Move 30 Minutes/Day 

This can be a stroll around your office building. Parking at the back of the parking lot so you get in a few extra steps. Dancing in your living room. Yoga in your bedroom. Or yes, it can mean going to the gym and lifting some weights. But it doesn't have to be that if you're not there yet. Just move your body. We live in a time of sitting (which we are not designed to do for long periods of time), and all of us could probably move more.

Schedule Your Exercise

This can be in addition to moving 30 minutes/day. Being off your bum for half an hour really shouldn't be what you count as exercise. So building on that, schedule your work outs like an appointment. Find a realistic time in your day that you can manage a 30 minute or longer session, and put it in your calendar. If this means you've got to get up 45 minutes earlier, do that, too. Health is important (sleep is also important, so if you're sleep deprived, fit it in somewhere else). 

Swap Your Cereal for Protein

Cereal is not a good breakfast option. It's got about the same amount of nutrients as a candy bar - yes, even most of the "healthy" stuff. I don't always eat breakfast (it really isn't essential if you're not hungry when you wake up), but when I do, it's an egg, or a smoothie with spinach. This will keep your blood sugar levels even so you're not starving in an hour. You'll likely be able to make it to lunch without a snack - which are also not necessary, but that's another post for another day. 

Make Your Coffee At Home

Okay, this one won't apply to everyone. But I'm going to share my personal experience: Hi my name is Kali Rose and I'm a former Starbucks addict. Seriously. I prefer local coffee shops (so this applies to them as well), but there wasn't one super close to me, so I became addicted to the green goddess. It cost a lot of money, and a lot of calories. Any frappuccino at Starbucks is going to have more sugar than a cupcake, and the same usually goes for flavoured lattes as well. I ordered mine half sweet or with one pump, but it's still expensive, and excess sugar that I don't need.

I started making my own iced mocha at home - the beauty I dubbed the "Anti-Aging Mocha". Sign up for my TinyLetter and I'll send it to you. It's delicious, and actually good for you. 

If you're not into making lattes or mochas, brew your own coffee at home. Add your own sugar, milk, etc. At least then you'll know what you're getting and if you're a flavoured latte addict, it'll trim off a huge amount of calories (and money). 

Ditch Machines, Use Free Weights

So if you are at the point that you've incorporated weightlifting into your routine (everyone should do this, literally everyone), don't be tempted by the machines. Sure, they seem easier, they've got a nice little guide posted on the side of them, and they may even trick you into thinking you can lift more than you actually can. But therein lies they problem - weight machines focus on bigger muscles but miss smaller ones that you, ya know, you actually use in real life. You're only working 1-2 muscle groups at a time, whereas using free weights (and there's no shame in the 5 pounders, by the way) engages many more muscles including your core - which is essential for building strength all over the body. Here's a few workouts to get you started. 

Let's Talk About Living Your Life Without Labels


Sometimes while we are in the midst of living our lives, carrying on minding our own business (or not), we get something thrown at us. Sometimes literally, like that time someone tried to drop a water balloon on me in university but had really bad aim so it landed a foot behind me and I got the last laugh - yes, I saw you sucker). But in this case I mean not literally.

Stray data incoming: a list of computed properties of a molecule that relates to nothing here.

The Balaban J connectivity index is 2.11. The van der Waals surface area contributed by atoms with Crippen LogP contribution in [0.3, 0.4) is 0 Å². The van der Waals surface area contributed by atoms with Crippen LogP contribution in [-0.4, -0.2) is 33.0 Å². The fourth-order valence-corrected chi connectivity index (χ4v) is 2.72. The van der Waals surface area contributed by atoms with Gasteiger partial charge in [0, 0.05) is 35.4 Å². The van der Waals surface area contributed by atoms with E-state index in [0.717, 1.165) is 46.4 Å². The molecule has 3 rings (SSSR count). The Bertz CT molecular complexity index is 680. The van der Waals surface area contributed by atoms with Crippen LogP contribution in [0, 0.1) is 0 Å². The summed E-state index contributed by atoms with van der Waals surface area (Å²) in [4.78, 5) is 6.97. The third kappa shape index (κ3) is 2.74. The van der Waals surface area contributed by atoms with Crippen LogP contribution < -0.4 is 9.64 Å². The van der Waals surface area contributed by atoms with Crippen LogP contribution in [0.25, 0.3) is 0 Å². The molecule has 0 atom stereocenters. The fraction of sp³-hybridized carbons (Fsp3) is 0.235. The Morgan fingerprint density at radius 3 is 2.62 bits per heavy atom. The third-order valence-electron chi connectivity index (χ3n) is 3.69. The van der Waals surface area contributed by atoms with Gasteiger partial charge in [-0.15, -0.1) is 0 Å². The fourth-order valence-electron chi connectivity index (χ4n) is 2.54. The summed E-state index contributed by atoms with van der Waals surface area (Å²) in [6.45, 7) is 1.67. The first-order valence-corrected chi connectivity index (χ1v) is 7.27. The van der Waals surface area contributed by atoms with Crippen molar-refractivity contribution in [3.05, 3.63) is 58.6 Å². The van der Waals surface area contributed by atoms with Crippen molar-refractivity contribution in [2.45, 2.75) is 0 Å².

I mean a label. 

It can be from a doctor/psychiatrist: You're depressed. You're anxious. You're insane (sue them). It can be from a mean person: You're fat. You're too thin. You're stupid (throw a water balloon at them). 

Occasionally, we let these things roll right off of us like water on a duck (...). Sometimes, however, they stick. 

They could even be good labels: You're the smart one, or the funny one, or the beautiful one, or the writer or the painter or the musician or the fast food delivery guy. 

For a while, they're fun. Like yeah, okay, I like being smart. But then maybe they get tired of the smart label, like do your own homework please or no I will not edit your personal statement for the 100th time. Or maybe you're a musician who just wants to go corporate but your bros are giving you a hard time about it. Maybe you're the travel blogger who wants to stay home or the fitness model who wants to eat your weight in donuts and not lift things for a while before you get a hernia.

Maybe you're the mom, and that's a label that doesn't come off but maybe you'd like to, ya know, shower in peace or not change that poop-filled diaper or just go to the mall without your stroller. 

So here's how you do that:

You be you. (shower without baby: put them in crib)


It's so easy yet for some reason people are so afraid to step out of the box that other people have made for them. They're the anxious person so anything that will "trigger" you is to be avoided (I can say this. I was the anxious person.). They're claustrophobic so cave diving or elevator riding will never be an option. They're the mom so posing naked on the internet is forbidden (it's not). 

It's like we forget we have options but humans are multi-dimensional so really you can be whatever the F you wanna be at anytime. I wouldn't suggest bank robber or double agent because that could end messily, but anything else, go for it - even if it puts you outside of the hole you've been pegged into. 

I've struggled with this lately. 

That's obviously why I'm writing about it.

But then I was reminded life is really incredibly short and if you want to experience all it has to offer, you've got to shrug off your label and get down to business (or cave diving or elevator riding or whatever you want to do). 

Go for it.